Data protection law turns one year old


TWELVE months on from the introduction of new data protection legislation, the Office of the Data Protection Authority (ODPA) is focused on ensuring Islanders’ rights are protected.

25 May 2019 marks the first anniversary of The Data Protection (Bailiwick of Guernsey) Law, 2017, and also the end of ‘transitional relief’, the grace period permitted for certain aspects of the law that did not come into force last year. The new law is now in full force and gives local citizens ten rights. Citizens gain the new right to data portability from 25 May 2019, which makes it much easier to move personal data from one organisation to another.

The Data Protection Authority (L-R): Simon Entwistle, Jennifer Strachan, Richard Thomas CBE, Emma Martins, Chris Docksey, John Curran. Authority member, Mark Lempriere, is not pictured.

Emma Martins, the Bailiwick’s Data Protection Commissioner, commented on the cultural shift that has moved data protection into the mainstream.

‘A year on from the frenzied build-up to GDPR, it feels good to be well on the path towards a more thoughtful approach to compliance with our regulated community. We are encouraged to see more organisations moving towards a state of enlightened compliance, where they understand and believe in the object of our local data protection law. This approach leads to much better outcomes for everyone, transforming compliance from a box-ticking exercise, to an environment that puts the human beings whose rights are at the heart of the legislation centre stage.’

The ODPA’s mission is to provide effective data protection regulation – independently from government – and ensure high standards of data protection in the community. This is achieved through education and information, preventing poor handling of personal data and taking appropriate enforcement action where necessary against non-compliance. This mission aims to benefit individuals, organisations, and society as a whole.

‘How we use our regulatory powers fundamentally affects the nature and quality of compliance, so we operate with appropriate governance mechanisms, and the highest standards of ethics embedded into everything we do. We know that our effectiveness as a regulator plays a major role in ensuring data protection standards are met in our regulated community. We are lucky to have a positive relationship with our regulated community, and we appreciate the trust they place in us,’ added Mrs Martins.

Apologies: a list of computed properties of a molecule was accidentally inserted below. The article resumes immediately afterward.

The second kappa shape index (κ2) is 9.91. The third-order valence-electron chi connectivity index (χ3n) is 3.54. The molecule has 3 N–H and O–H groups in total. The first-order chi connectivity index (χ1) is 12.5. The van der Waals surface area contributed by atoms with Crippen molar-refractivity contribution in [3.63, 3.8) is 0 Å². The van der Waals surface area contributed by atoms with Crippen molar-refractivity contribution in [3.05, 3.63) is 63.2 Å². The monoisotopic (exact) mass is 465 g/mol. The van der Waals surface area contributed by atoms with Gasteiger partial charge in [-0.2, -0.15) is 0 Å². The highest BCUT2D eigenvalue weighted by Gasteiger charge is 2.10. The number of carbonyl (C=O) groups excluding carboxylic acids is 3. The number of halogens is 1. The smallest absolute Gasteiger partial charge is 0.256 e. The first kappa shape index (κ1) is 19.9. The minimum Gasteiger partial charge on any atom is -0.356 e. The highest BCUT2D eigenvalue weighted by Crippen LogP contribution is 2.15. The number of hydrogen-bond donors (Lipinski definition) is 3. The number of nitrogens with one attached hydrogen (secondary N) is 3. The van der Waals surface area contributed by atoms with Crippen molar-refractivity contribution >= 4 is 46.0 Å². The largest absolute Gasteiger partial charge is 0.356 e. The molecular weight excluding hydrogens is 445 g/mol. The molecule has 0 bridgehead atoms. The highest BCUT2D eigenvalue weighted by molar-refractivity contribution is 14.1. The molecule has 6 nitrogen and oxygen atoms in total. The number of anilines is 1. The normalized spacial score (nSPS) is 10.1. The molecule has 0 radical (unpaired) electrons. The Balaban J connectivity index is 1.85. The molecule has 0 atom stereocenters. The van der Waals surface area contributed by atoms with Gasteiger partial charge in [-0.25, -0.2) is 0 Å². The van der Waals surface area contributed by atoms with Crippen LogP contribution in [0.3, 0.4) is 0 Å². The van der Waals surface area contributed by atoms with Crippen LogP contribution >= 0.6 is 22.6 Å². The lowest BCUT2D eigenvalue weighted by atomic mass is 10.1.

The ODPA has been running a series of events, including fortnightly drop-in sessions, public and industry consultations on its future events programme, published guidance literature and also provided speakers at industry seminars.


Object of The Data Protection (Bailiwick of Guernsey) Law, 2017

The Law exists to:

  1. protect the rights of individuals in relation to their personal data, and provide for the free movement of personal data, in a manner equivalent to the GDPR and the Law Enforcement Directive, and
  2. make other provisions considered appropriate in relation to the processing of personal data.

Citizens’ rights

Citizens have the following 10 rights under The Data Protection (Bailiwick of Guernsey) Law, 2017:

  1. Right to information for personal data collected from data subject
  2. Right of access
  3. Right to object to processing for direct marketing purposes
  4. Right to object to processing on grounds of public interest
  5. Right to object to processing for historical or scientific purposes
  6. Right to rectification
  7. Right to erasure
  8. Right to restriction of processing
  9. Right not to be subject to decisions based on automated processing
  10. Right to data portability (can be exercised from 25 May 2019)

The ODPA’s five strategic objectives for 2019-2022 are:

  1. To develop the ODPA’s capabilities to deliver on their enhanced statutory duties.
  2. To be a relevant, responsive and effective regulator
  3. To support organisations in delivering their obligations and empower individuals to exercise their rights.
  4. To develop and maintain effective relationships.
  5. To elevate discussions around the protection of data to engage the community and individuals in a relevant and positive way, recognising the personal, social, and economic opportunities and threats that the data economy poses.